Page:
Are Muslims going to be duped in this way to reject the Khalifa of Allah because they have internalized those secular standards?

This is a very real concern.

NB: This post is NOT an attack on Morsi. I remember how happy I was when he was elected and how sad and upset I was when he was ousted. What was done to him was completely unjust. I am simply reflecting on the boundaries of Islamic ideals and political pragmatism and how the tensions therein can have implications for our faith and aspirations as a community. That’s all. Please don’t get the wrong message.

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This man right here proved to the Muslims if not the world that democracy is a scam and it is only allowed to work if “globo-homo” approves. In that case the “elected” leader of such a democracy could be a child sodomizing pederast like those running Afghanistan today. Consequently the victims of such pederasts join the insurgency which is wholly made up of “very very bad patriarchal” natives fighting traitors who ranaway during hard times, now returned as brown George Washingtons and Thomas Jeffersons thanks to “diversity” and affirmative action institutions.

Its all a sickness. A mental health issue I must say.


“Above, I have characterized Morsi as a man who had to suppress his Islamic ideals for pragmatic ends.”

This is exactly why the manhaj of the Muslim Brotherhood/Ikhwaan al-Muslimeen (and its branches like CAIR) is highly problematic. They have a tendency to water down certain islamic principles and working hand in hand with outright defiant groups – CAIR alignes itself with feminists and Qawm Lut. Al-Jazeera for instance (which is owned by the Ikhwani Qatari government) works day and night in attacking Sunni countries and defending Shiite Iran (TRT which is owned by the Ikhwani Turkish government does exactly the same). Their opportunistic nature and their love for revolutions, coups and mass demonstrations (which they copied from the communists) makes them a source for continuance social unrest.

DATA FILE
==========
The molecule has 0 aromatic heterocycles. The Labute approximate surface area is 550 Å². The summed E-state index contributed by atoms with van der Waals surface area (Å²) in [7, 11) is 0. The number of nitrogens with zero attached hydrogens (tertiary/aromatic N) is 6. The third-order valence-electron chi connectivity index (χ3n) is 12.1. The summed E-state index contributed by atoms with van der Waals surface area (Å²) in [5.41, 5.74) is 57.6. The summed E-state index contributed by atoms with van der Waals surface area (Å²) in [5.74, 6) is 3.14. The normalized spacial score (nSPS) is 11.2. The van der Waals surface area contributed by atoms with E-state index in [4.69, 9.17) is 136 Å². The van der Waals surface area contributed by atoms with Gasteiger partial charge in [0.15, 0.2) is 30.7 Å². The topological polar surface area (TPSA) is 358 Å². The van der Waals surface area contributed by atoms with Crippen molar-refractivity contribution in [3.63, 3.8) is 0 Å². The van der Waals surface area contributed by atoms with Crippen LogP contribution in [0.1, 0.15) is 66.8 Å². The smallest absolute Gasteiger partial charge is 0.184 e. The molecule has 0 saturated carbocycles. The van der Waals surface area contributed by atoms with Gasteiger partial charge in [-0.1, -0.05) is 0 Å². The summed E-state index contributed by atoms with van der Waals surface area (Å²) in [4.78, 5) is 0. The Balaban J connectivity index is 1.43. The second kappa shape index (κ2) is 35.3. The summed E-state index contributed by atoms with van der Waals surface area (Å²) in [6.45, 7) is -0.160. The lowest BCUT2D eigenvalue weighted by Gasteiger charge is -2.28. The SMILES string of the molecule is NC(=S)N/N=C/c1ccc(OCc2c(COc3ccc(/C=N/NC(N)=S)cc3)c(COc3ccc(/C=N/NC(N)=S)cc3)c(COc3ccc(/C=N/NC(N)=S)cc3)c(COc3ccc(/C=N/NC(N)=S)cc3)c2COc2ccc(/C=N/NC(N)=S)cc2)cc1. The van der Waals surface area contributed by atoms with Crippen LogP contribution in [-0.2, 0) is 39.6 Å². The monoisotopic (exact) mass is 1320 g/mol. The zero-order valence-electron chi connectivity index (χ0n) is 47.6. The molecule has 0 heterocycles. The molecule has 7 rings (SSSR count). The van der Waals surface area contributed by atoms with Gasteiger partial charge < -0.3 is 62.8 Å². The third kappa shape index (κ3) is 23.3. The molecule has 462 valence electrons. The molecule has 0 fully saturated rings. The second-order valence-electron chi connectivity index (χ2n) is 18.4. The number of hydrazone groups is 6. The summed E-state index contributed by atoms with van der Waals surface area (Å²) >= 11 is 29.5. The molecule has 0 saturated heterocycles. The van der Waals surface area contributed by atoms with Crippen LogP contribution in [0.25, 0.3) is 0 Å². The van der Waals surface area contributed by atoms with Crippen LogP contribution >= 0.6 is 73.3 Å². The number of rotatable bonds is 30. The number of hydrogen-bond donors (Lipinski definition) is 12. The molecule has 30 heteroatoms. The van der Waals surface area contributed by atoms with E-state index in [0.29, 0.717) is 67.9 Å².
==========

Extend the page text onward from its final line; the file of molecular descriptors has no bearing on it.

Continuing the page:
Aboo Abdullaah

Morsi was another politician who had kufr beliefs, statements and actions.

he said on television that there is no difference in the fundamental belief of Muslims and Christians. This statement is one of apostasy

He denied certain rulings such as the hadd of the thief

It is interesting to note that the Muslim Brotherhood and the secularists have much in common. This has been clarified in detail by the ulamaa.

Now we see many calling him a martyr. Because the modern-day pharaohs of Egypt oppressed him doesn’t make him this by any count based upon what he called to

May Allah guide us to the straight path


No matter how much kafirs trying to water down the IMAN of Muslims but
in the end we will get victory as Allah promised to us.
Moulana Mohammed Ali Jouhar once said:

Killing of Hussain (R.A) is actually the death of Yazeed.
Islam is revived after every Karbala.